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I am currently working on an app for a local hospital. The hospital wants a rough version of my app to test on their employees before committing to full application development.

I am currently enrolled in the iOS developer program but I don't know if I can use this account to push a rough draft to about 40 different devices, I'm afraid the app may get rejected. I have no experience with the enterprise program and I don't want to spend an additional $300 unless its absolutely necessary.

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closed as off topic by MainMa, Martijn Pieters, Kilian Foth, Walter, Jalayn Mar 25 '13 at 13:22

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I don't understand how this is off topic. Specifically, after reading the FAQ I felt as though this fell under free lancing and business concerns. If not could someone explain why? –  Chris.Stover Mar 26 '13 at 15:05
I don't either. So upvoting it. I am on the same boat Chris. If you could update what you ended up doing for test and release and how your deployment/update plans were in a new answer or possibly update this answer people like me would appreciate your effort. –  Mukus Aug 9 at 0:42
What we ended up doing was distributing the application with my personal developer account. The hospital has less control but they don't have the staff necessary to maintain an enterprise account. Now with Test Flight testing the app is much simpler so if you are worried about testing I would just use Test Flight. –  Chris.Stover Aug 16 at 23:37
Is there any issue with accessing the intranet from Test Flight? –  Mukus Aug 17 at 23:35
I believe that a firewall should handle most of that. At least thats how it works where we are. –  Chris.Stover Aug 18 at 3:02

1 Answer 1

up vote 6 down vote accepted

There are three different types of account:

  1. The individual developer account. You can push test builds to specific devices you register with Apple. You can push to 100 or 200 (I forget which) unique devices per year. Test builds expire after three months. TestFlight is very helpful for managing the process. When you are done testing the application, you can submit it to the App Store for use by the general public, or submit it for use by a specific client through the B2B system if they want to pay per-seat costs.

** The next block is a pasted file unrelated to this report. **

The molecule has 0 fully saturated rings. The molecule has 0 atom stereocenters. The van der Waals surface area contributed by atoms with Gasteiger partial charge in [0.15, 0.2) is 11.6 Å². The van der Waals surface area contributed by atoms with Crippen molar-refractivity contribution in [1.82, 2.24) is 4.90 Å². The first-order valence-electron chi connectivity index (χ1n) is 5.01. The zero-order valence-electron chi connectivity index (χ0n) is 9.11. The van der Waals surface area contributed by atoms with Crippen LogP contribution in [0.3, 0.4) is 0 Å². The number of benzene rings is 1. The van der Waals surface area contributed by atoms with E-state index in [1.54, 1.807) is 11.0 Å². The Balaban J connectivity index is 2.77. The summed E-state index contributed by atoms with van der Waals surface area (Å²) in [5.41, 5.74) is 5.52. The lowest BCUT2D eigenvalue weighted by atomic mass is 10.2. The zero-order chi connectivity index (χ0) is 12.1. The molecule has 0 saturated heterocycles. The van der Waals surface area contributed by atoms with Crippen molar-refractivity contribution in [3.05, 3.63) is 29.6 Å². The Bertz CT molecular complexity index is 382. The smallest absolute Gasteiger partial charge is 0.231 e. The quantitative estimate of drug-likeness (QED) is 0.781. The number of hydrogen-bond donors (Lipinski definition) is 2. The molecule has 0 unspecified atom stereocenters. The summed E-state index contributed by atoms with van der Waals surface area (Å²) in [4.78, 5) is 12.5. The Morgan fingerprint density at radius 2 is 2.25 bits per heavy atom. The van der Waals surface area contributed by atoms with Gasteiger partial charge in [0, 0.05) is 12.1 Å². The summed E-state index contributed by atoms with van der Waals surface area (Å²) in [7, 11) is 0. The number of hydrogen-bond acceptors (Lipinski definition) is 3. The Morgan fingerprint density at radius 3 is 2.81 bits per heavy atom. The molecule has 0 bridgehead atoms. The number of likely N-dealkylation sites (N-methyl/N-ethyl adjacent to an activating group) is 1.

2. The company developer account. This is like the individual developer account, except you can configure it for multiple developers.

  3. The enterprise account. This is like the other two accounts, except you can distribute to anybody within your organisation without registering their devices, you don't have the device limit, and the builds expire once per year. You cannot submit to the App Store with this account.

So, the relevant factors are:

I am currently working on an app for a local hospital.

If it's for internal use by the hospital, then you want the enterprise account, unless you want to sell them copies of the app rather than charging them for development, in which case you'd use the B2B programme.

If it's for use by the general public, you want one of the first two accounts.

I don't know if I can use this account to push a rough draft to about 40 different devices

Yes, so long as you register their UDIDs with Apple or you use the enterprise account.

I'm afraid the app may get rejected.

You don't need to go through the approval process for test builds, but you are limited to who you can distribute them to.

You don't need to go through the approval process with the enterprise account, but you can't distribute to anybody but members of your organisation.

If the app is for internal use, you probably won't make it onto the public App Store, but it would be suitable for the B2B programme, in which case it would go through the approval process when you are ready to distribute the final version.

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Solid advice, although the first two account types that you list are really the same program. It's true that there are three types of developer account, but they are: standard (your types 1 and 2), enterprise (your type 3), and university (useful mainly for educational institutions teaching classes on iOS development). –  Caleb Mar 25 '13 at 5:20
So it is not for general public use, can we push to any test device? With android you can install an usigned apk for testing purposes to any number of devices. Btw great answer! –  Mukus Aug 9 at 0:48

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